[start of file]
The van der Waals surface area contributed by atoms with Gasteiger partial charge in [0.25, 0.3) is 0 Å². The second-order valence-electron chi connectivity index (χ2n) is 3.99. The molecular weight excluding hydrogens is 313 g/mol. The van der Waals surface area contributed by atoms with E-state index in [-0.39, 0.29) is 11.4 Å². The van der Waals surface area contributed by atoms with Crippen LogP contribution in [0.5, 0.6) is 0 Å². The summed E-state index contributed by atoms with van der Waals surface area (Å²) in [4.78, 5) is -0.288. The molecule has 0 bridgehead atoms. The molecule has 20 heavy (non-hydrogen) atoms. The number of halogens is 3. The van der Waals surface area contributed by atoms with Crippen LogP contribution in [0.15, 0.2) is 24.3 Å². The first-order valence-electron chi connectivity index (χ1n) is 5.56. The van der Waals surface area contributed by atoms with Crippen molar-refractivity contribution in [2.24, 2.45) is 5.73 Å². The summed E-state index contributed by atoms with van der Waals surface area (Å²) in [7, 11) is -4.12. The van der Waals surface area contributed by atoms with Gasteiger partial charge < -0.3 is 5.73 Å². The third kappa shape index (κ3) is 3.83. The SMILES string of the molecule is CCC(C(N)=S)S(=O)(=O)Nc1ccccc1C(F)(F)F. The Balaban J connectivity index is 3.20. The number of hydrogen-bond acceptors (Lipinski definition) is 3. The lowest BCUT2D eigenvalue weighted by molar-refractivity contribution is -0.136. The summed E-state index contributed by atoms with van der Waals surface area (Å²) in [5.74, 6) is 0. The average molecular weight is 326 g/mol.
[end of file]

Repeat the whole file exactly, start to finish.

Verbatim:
The van der Waals surface area contributed by atoms with Gasteiger partial charge in [0.25, 0.3) is 0 Å². The second-order valence-electron chi connectivity index (χ2n) is 3.99. The molecular weight excluding hydrogens is 313 g/mol. The van der Waals surface area contributed by atoms with E-state index in [-0.39, 0.29) is 11.4 Å². The van der Waals surface area contributed by atoms with Crippen LogP contribution in [0.5, 0.6) is 0 Å². The summed E-state index contributed by atoms with van der Waals surface area (Å²) in [4.78, 5) is -0.288. The molecule has 0 bridgehead atoms. The molecule has 20 heavy (non-hydrogen) atoms. The number of halogens is 3. The van der Waals surface area contributed by atoms with Crippen LogP contribution in [0.15, 0.2) is 24.3 Å². The first-order valence-electron chi connectivity index (χ1n) is 5.56. The van der Waals surface area contributed by atoms with Crippen molar-refractivity contribution in [2.24, 2.45) is 5.73 Å². The summed E-state index contributed by atoms with van der Waals surface area (Å²) in [7, 11) is -4.12. The van der Waals surface area contributed by atoms with Gasteiger partial charge < -0.3 is 5.73 Å². The third kappa shape index (κ3) is 3.83. The SMILES string of the molecule is CCC(C(N)=S)S(=O)(=O)Nc1ccccc1C(F)(F)F. The Balaban J connectivity index is 3.20. The number of hydrogen-bond acceptors (Lipinski definition) is 3. The lowest BCUT2D eigenvalue weighted by molar-refractivity contribution is -0.136. The summed E-state index contributed by atoms with van der Waals surface area (Å²) in [5.74, 6) is 0. The average molecular weight is 326 g/mol.